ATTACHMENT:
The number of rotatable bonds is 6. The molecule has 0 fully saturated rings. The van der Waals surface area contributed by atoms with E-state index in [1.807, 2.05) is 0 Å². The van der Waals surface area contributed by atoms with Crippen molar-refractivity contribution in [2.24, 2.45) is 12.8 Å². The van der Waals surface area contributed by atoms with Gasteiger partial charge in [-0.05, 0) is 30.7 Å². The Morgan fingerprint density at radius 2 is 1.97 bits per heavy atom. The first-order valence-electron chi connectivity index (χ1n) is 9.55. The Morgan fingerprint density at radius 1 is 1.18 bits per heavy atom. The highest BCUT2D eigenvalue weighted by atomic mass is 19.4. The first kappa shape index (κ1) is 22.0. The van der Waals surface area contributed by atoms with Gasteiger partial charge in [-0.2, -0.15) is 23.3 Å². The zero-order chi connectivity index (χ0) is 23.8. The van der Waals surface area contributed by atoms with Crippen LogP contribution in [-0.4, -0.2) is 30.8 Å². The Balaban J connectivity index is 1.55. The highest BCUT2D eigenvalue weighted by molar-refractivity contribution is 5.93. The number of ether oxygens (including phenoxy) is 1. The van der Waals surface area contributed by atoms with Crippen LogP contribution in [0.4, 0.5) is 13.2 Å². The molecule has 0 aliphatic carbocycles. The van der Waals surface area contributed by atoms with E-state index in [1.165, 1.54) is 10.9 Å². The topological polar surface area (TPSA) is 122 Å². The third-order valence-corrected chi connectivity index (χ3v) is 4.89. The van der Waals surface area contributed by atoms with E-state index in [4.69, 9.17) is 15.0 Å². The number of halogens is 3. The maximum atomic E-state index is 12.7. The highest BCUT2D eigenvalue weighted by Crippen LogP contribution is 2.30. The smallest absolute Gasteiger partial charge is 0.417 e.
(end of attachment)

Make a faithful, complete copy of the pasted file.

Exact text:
The number of rotatable bonds is 6. The molecule has 0 fully saturated rings. The van der Waals surface area contributed by atoms with E-state index in [1.807, 2.05) is 0 Å². The van der Waals surface area contributed by atoms with Crippen molar-refractivity contribution in [2.24, 2.45) is 12.8 Å². The van der Waals surface area contributed by atoms with Gasteiger partial charge in [-0.05, 0) is 30.7 Å². The Morgan fingerprint density at radius 2 is 1.97 bits per heavy atom. The first-order valence-electron chi connectivity index (χ1n) is 9.55. The Morgan fingerprint density at radius 1 is 1.18 bits per heavy atom. The highest BCUT2D eigenvalue weighted by atomic mass is 19.4. The first kappa shape index (κ1) is 22.0. The van der Waals surface area contributed by atoms with Gasteiger partial charge in [-0.2, -0.15) is 23.3 Å². The zero-order chi connectivity index (χ0) is 23.8. The van der Waals surface area contributed by atoms with Crippen LogP contribution in [-0.4, -0.2) is 30.8 Å². The Balaban J connectivity index is 1.55. The highest BCUT2D eigenvalue weighted by molar-refractivity contribution is 5.93. The number of ether oxygens (including phenoxy) is 1. The van der Waals surface area contributed by atoms with Crippen LogP contribution in [0.4, 0.5) is 13.2 Å². The molecule has 0 aliphatic carbocycles. The van der Waals surface area contributed by atoms with E-state index in [1.165, 1.54) is 10.9 Å². The topological polar surface area (TPSA) is 122 Å². The third-order valence-corrected chi connectivity index (χ3v) is 4.89. The van der Waals surface area contributed by atoms with E-state index in [4.69, 9.17) is 15.0 Å². The number of halogens is 3. The maximum atomic E-state index is 12.7. The highest BCUT2D eigenvalue weighted by Crippen LogP contribution is 2.30. The smallest absolute Gasteiger partial charge is 0.417 e.